Testosterone Pellets


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General Information

Testosterone is an androgen, or male sex hormone, that defines the masculine characteristics of the male reproductive system. It is synthesized primarily in the Leydig cells, which are found between the seminiferous tubules in the male testes. However, it is also produced indirectly in smaller quantities in the adrenal glands; the adrenal hormones dehydroepiandrosterone (DHEA), dehydroepiandrosterone sulfate (DHEA-S) androstenedione, and androstanediol are converted in the peripheral tissues to testosterone and estrogen. In women, testosterone is produced within the female ovaries.

Even though testosterone serves primarily to develop secondary characteristics in men, it serves other essential functions within the human body. Some additional roles performed by testosterone include the following:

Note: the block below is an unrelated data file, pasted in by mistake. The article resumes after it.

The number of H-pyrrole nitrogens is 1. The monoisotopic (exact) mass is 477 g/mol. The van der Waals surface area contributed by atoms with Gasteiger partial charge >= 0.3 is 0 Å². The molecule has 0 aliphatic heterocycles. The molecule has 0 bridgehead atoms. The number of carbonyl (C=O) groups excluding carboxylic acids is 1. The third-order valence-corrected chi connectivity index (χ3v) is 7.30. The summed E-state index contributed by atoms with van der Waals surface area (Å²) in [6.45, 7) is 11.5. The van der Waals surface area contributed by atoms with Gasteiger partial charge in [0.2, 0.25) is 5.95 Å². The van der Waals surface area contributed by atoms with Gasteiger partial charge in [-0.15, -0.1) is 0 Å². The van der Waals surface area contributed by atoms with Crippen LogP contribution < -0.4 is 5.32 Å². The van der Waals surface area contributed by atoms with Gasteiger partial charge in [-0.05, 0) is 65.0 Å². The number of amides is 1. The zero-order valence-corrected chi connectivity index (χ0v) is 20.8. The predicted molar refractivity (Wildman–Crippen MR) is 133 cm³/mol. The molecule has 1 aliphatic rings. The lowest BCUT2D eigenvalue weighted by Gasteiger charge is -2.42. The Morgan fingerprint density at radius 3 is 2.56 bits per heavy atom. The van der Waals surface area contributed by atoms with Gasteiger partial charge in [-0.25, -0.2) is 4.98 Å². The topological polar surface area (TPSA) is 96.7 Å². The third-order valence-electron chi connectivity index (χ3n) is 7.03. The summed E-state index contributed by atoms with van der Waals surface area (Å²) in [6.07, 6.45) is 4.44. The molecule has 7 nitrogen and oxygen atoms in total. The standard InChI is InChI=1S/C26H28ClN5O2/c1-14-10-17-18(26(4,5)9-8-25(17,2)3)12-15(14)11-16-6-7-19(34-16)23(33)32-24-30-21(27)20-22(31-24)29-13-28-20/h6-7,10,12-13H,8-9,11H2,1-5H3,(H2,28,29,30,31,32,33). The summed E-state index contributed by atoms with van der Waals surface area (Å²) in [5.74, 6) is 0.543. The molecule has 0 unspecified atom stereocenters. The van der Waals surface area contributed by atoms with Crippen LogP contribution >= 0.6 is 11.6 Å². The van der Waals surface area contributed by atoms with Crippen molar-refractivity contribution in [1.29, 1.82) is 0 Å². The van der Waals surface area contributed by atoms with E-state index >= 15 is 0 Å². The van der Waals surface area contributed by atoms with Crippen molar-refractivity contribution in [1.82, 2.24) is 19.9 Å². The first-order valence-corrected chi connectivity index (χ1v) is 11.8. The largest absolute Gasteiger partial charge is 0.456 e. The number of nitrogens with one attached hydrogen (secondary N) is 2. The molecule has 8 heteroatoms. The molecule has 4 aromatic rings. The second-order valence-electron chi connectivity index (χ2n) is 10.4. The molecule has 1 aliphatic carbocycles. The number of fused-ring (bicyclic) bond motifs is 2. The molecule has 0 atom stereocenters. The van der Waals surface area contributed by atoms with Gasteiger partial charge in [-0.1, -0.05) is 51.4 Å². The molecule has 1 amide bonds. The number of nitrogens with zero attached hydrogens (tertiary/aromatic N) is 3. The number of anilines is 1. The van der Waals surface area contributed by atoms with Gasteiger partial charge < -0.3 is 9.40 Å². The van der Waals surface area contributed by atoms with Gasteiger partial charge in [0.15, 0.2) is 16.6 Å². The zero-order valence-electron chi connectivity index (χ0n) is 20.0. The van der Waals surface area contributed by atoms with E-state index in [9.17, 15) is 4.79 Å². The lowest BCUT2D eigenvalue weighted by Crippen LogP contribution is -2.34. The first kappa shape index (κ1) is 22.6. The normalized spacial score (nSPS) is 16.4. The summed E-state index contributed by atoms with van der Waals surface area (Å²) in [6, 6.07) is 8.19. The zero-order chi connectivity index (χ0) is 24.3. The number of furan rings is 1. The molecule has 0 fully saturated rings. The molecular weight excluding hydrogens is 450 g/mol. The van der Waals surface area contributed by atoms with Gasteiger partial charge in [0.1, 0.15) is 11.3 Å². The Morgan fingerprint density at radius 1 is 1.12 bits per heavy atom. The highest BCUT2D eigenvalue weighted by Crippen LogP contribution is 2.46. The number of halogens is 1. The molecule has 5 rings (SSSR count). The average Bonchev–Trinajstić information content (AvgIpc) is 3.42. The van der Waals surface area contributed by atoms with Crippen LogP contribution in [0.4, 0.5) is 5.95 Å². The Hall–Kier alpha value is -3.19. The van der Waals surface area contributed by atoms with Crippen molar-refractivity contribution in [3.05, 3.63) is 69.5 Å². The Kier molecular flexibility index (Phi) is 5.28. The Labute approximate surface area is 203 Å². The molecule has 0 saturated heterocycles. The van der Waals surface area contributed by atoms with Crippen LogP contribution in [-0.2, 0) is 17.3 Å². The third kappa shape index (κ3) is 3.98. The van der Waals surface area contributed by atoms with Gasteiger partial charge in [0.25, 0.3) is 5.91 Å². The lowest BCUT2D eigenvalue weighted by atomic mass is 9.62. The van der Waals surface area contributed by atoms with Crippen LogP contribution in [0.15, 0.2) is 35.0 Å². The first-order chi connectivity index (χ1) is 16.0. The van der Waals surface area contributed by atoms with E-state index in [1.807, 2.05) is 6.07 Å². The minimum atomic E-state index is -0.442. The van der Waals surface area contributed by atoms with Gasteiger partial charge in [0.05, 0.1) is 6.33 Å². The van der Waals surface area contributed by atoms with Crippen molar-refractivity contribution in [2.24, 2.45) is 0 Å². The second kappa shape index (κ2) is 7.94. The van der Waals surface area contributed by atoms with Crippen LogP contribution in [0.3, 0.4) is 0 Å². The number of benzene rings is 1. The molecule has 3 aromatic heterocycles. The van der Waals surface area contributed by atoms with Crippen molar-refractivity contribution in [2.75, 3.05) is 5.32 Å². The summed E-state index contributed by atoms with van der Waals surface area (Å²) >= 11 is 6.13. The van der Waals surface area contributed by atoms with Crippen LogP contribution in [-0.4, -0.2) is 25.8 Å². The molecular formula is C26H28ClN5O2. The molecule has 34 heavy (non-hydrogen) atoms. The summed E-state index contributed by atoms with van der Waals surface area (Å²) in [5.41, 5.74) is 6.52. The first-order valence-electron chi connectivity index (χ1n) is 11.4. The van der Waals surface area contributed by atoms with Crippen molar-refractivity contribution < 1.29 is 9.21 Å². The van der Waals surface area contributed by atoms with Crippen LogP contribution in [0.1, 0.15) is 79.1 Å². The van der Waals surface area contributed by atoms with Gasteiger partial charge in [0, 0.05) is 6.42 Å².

• In the skeletal system, testosterone aids in bone maintenance as well as growth. By decreasing the amounts of bone osteoclasts, testosterone helps decrease bone resorption and, consequently, increase bone density. This action is performed through the aromatization of testosterone to estradiol, which then activates alpha and beta receptors on the bone. Additionally, testosterone is converted to the active metabolite dihydrotestosterone (DHT) by means of the enzyme 5-alpha reductase; DHT is two to three times more potent than testosterone and it stimulates the osteoblasts within the bones and promote bone growth.
  • In the muscles, testosterone helps in the development of lean body mass, muscle volume, muscle strength, and the loss of fatty tissue.
  • Studies have indicated that testosterone is beneficial in the production of red blood cells. This effect is generally seen more in older rather than younger men. However, this may also lead to erythrocytosis as an adverse effect in men receiving exogenous testosterone supplements.